Tim Wright gives an interview after being mentioned in President Barack Obama's speech to the Community College of Allegheny County West Hills Center in Oakdale on Wednesday.
President Barack Obama greets Stephanie Womack, a student at CCAC West Hills Center. Mr. Obama declared the center and its programs a national model.
By Bill Schackner / Pittsburgh Post-Gazette
Opening just months before the worst recession in decades took hold, Community College of Allegheny County's West Hills Center has become a measure of the Pittsburgh region's success in retraining its adult workforce.
So much so that President Barack Obama himself took to the center's auto bay Wednesday, proclaiming the suburban facility and its programs a national model. "You're doing something right," he said.
But Pennsylvania as a whole has struggled mightily to entice older learners without college degrees back to the classroom. By some measures, the state has ranked nearly dead last nationally.
The long-standing problem has become a subject of heightened emphasis among policy-makers in recent months, not only because of the skills those workers could offer employers if better trained, but also because those learners might help Pennsylvania campuses offset declines in the number of traditional-age high school graduates.
Attracting those adults has become increasingly important, not just to two-year schools, but to the state-owned and state-related universities.
"They're all doing it," said state Sen. Jay Costa, D-Forest Hills, a CCAC trustee who listened to the speeches by Mr. Obama and Vice President Joe Biden. "A lot of schools across the commonwealth are struggling with enrollment issues and finding this as a way they can fill up their buildings, fill up their space and provide for an educational experience in the workforce area."
The CCAC center in North Fayette is a merger of two previous college facilities -- its Airport West Center in Robinson and its technology center on Neville Island. The facility opened in 2007 and is a source of pride given those who have finished associate degrees and certificates, campus officials say.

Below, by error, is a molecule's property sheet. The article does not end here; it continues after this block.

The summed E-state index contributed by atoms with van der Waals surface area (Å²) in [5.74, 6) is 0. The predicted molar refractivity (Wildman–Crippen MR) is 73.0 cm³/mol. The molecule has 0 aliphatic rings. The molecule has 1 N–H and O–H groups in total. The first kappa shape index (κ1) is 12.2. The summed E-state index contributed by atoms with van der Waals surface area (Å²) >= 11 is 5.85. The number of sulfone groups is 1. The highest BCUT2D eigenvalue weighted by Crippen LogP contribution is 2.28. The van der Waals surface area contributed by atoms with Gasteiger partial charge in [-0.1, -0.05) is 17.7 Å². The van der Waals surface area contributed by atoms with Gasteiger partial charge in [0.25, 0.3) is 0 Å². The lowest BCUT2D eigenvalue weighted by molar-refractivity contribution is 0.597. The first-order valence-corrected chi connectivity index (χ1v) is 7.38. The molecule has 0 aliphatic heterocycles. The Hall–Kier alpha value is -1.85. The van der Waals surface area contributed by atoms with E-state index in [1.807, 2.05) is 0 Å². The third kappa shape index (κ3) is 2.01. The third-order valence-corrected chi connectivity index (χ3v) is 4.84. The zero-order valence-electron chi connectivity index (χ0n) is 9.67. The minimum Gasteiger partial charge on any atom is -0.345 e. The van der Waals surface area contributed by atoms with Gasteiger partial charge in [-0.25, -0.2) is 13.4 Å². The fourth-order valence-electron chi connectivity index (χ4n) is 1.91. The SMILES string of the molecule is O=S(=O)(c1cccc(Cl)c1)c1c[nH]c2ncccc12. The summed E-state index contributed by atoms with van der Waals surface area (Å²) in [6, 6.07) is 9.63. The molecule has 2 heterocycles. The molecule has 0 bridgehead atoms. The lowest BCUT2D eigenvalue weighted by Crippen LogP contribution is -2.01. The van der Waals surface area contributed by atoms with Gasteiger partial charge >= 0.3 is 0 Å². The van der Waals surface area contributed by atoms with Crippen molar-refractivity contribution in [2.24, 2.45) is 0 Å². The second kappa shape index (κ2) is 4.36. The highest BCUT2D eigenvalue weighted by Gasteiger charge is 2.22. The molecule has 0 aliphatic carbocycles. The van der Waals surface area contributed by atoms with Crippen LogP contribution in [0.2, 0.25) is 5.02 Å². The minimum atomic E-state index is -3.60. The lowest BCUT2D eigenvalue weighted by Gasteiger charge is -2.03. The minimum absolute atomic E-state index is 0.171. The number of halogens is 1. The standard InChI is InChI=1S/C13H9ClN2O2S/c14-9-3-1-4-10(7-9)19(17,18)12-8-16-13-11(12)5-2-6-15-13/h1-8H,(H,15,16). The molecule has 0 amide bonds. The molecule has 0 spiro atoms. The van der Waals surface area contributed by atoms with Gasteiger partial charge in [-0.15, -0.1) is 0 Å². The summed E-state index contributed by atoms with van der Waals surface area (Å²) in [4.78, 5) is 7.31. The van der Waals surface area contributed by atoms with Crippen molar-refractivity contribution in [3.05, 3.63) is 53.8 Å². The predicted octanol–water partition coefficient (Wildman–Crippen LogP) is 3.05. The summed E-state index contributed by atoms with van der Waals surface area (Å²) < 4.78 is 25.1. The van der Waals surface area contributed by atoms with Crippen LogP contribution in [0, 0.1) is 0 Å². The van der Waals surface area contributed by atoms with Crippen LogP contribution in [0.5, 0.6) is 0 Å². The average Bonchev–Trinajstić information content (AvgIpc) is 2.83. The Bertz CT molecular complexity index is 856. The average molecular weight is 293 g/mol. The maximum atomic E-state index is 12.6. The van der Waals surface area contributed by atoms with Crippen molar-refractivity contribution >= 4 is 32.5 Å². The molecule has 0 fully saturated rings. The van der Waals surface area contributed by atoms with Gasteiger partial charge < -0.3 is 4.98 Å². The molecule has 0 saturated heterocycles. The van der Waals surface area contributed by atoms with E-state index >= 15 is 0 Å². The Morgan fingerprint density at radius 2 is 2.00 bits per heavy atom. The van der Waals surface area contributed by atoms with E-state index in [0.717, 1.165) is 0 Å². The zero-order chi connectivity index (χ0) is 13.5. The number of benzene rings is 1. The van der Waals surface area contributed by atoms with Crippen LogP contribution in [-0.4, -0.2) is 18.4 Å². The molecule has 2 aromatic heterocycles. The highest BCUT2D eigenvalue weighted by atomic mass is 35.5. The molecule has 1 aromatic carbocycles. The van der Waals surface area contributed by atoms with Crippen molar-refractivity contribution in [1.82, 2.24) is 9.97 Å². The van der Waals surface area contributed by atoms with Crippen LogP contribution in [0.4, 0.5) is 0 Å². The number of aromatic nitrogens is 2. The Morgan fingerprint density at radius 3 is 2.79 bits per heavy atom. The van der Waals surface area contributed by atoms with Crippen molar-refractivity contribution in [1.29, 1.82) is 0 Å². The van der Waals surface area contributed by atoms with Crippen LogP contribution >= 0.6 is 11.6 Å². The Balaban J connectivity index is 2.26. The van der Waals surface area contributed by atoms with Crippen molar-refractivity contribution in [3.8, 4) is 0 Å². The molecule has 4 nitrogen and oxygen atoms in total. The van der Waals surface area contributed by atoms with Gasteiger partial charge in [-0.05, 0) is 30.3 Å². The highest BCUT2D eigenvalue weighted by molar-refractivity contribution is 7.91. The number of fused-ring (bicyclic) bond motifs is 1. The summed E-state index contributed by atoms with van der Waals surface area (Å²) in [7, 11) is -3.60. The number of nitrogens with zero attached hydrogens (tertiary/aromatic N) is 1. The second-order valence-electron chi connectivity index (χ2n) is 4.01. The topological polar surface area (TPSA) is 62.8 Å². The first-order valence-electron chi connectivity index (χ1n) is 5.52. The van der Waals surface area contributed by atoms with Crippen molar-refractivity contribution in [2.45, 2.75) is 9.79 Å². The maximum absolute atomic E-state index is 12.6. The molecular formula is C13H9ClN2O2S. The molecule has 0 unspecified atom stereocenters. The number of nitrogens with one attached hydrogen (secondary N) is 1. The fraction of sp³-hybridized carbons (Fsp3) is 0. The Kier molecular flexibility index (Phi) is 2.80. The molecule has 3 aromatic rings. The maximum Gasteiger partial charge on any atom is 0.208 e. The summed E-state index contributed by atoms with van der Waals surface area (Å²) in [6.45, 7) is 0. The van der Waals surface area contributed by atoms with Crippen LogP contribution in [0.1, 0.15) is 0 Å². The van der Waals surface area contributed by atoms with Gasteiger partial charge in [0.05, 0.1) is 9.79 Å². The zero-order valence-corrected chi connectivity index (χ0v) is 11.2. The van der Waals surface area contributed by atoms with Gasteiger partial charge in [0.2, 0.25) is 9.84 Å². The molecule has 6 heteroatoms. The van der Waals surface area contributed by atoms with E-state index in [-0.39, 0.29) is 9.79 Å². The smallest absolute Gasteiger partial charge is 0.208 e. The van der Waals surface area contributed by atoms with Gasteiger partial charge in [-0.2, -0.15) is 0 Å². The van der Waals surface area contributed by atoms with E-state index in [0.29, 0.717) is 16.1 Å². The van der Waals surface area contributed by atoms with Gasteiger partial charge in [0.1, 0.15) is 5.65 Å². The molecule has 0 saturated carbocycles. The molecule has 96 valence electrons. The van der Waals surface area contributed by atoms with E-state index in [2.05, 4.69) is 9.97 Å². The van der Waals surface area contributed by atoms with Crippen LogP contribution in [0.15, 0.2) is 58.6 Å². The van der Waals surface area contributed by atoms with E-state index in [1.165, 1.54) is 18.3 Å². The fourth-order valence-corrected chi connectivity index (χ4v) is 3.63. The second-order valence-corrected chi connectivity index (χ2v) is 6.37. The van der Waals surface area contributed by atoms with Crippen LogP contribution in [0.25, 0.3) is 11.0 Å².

A "midnight welding course" that debuted at the center in 2009 reflected not just demand for those jobs but also the daytime classroom space crunch at many two-year colleges that ramped up their programming to retrain workers who lost their jobs in the bad economy.
The Monday-through-Thursday program met from 11 p.m. to 3 a.m.
Tim Wright, 46, a West Hills Center graduate from Clairton, was beaming Wednesday as he stood outside the facility, and not just because the president had mentioned him by name in his speech.
In nine months beginning in 2010, he finished certificate programs in welding and mechatronics, an area of advanced manufacturing, transforming him from a laborer into a $30-an-hour shift utility mechanic with better advancement prospects.
"I was working at the time, swing shift, and I was able to accomplish that. So I'm proud of myself for that," he said. "It's awesome."
Pennsylvania has made gains enrolling younger adults, including those just out of high school. But the nation as a whole has had difficulty attracting older learners, and the problem in Pennsylvania was especially pronounced, even before the recession.
This state ranked 49th in the percentage of residents 25 to 49 years old without a bachelor's degree who were involved in undergraduate study, according to 2009 federal data. Just 129,000 of the approximately 2.9 million Pennsylvanians lacking bachelor's degrees in that age range -- or 4.5 percent -- were in degree or certificate programs.
That put this state behind Louisiana and ahead of only New Hampshire, according to the 2009 US. Census and Education Department data assembled by the Boulder, Colo.-based National Center for Higher Education Management Systems. The national average was 7 percent.
Experts have cited a range of reasons for Pennsylvania's poor showing, from cost pressures in a high-tuition state to the legacy of steel and other blue-collar industries that used to offer the likelihood of decent-paying jobs without a college degree
"Pennsylvania has a long history of its population going to high school and then going to the mines and going to the mills," said Mary Frances Archey, CCAC's vice president for student success and completion.
When those jobs went away, she said, "It took the people of this region a long time to realize that those jobs weren't coming back."
Some have also noted that Pennsylvania's community college system, created in the 1960s, was never finished. It envisioned 28 community and technical colleges, but instead has 14.
That has left many residents, especially in rural areas, far removed from low-cost campuses. Kentucky, with one-third of Pennsylvania's population, has more community colleges.
Ms. Archey said she believes Pennsylvania is making strides with older learners of late, in part because of programs like those at West Hills.
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